The Casual Employment of Higher Education Students in the Hospitality Sector: contributing to local labour markets?

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This month’s guest blog is written by Dr Hilary Drew, Associate Head of Department – Partnerships (BIM) at UWE Bristol.


Over the last decade, many of us at UWE Bristol will have witnessed a growing number of our students working part-time, or even full-time, alongside their studies.  Given the number of bars and restaurants in Bristol, and other university cities, it will come as no surprise that the majority of students tend to find jobs in the hospitality sector.  Despite this increase in working students, surprisingly, there is little UK research from the past decade focusing on the casual employment of higher education students in the sector.

Together with researchers from Cardiff Metropolitan University, Hilary Drew and Felix Ritchie from UWE Bristol were interested in finding out more about the contribution made by students to local labour markets. Since the 1990s, the hospitality industry has been increasingly characterised by casual forms of employment.  These kinds of jobs are attractive to students and, as previous research has argued, this leads to increased competition for work with non-students. We were very interested in the impact this competition had on opportunities for low-skilled local workers seeking jobs in hospitality, as well as for our students.

Interestingly, the research we conducted found an opposite effect on local labour markets than reported in previous research.  Our findings suggested that, rather than replacing local low-skilled workers, hospitality employers value student workers for their flexibility. Therefore, employers tend to employ both students and non-students, in order to complement each other, particularly with reference to working time preferences.  Having said this, we found evidence that employers pay more attention to the welfare and needs of non-student workers, in order to protect their core of full-time and permanent part-time staff.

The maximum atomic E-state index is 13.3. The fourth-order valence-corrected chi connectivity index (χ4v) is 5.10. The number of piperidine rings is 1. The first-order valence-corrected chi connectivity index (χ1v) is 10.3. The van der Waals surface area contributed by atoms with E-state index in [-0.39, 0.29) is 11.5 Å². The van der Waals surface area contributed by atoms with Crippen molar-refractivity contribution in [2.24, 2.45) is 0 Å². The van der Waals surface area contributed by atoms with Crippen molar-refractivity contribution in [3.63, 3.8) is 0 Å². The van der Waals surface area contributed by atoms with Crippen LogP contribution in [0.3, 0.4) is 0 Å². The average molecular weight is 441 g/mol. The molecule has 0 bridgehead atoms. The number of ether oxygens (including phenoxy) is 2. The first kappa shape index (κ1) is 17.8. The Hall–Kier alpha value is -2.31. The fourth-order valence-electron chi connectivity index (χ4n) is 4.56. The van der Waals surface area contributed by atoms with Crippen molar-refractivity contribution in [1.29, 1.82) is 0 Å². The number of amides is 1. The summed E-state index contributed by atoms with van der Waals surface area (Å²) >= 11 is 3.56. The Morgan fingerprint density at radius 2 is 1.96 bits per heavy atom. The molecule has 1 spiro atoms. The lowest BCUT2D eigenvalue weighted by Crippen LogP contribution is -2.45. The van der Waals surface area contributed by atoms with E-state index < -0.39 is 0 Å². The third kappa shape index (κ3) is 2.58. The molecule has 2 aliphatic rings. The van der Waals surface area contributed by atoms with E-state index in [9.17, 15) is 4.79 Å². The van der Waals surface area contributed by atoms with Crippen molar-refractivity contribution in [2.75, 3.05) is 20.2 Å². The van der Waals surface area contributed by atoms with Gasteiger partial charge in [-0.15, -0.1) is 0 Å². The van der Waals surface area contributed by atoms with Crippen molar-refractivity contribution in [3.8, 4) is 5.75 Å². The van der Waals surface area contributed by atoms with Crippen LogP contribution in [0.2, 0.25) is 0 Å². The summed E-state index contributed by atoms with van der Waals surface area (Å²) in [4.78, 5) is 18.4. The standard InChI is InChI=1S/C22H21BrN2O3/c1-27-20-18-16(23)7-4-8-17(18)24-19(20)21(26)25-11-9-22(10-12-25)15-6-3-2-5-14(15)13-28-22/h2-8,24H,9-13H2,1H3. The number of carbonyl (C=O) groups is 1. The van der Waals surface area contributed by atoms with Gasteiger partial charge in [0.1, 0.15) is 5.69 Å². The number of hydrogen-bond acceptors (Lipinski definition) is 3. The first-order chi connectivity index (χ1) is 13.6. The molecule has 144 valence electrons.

Importantly, our study shows that student employees can, and frequently do, provide long-term commitment to employers, as the relationship is viewed as having a specific shelf life of 3-4 years (the length of an undergraduate degree). We found evidence of both loyalty and satisfaction on both sides and, therefore, our findings contradict the usual view of student work as transitory within the hospitality industry.

Many critics have argued that term-time working presents a specific challenge for students in that they struggle to manage the commitments of work, study and – possibly! – a busy social life.  We were also interested in whether or not this was true, particularly as, at UWE, we are committed to supporting our students to develop skills that will make them future-ready, ambitious and innovative.  Students in our sample were valued by employers for their particular skill sets, as well as for their flexibility.  Conversely, we found that students reported valuing their working experience as something which would benefit them for their further career. This is very much supported by other previous studies, which also suggest that student employment contributes to students’ own development, especially around helping to improve time management and communication skills. working, the obvious issue with our research is that it was carried out prior to the Coronavirus pandemic, especially since hospitality was the sector arguably hardest hit by Covid.  With long periods of lockdown, and then restrictions placed on social contact, bars and restaurants were forced to close down – many permanently – and high numbers of employees were furloughed or made redundant.

Although the sector is slowly rebuilding itself, there has been a marked shrinkage in jobs, and the effect that this has had on competition between students and local non-student workers is, as yet unknown. In addition, the opportunities provided by the hospitality sector to help students build up valuable employability skills have also been removed or, at the very least, damaged by the pandemic.

Thus, our aim is to revisit our research post-pandemic over the coming months, to find out what has changed. In particular, we want to know if there have been any changes to the way in which employers treat student and non-student workers.  We’re also keen to expand our participant sample, to look at what’s going on in some other university cities.   Moreover, we hope to find evidence of a resurgence of work opportunities for our future students in hospitality as the sector begins to recover.

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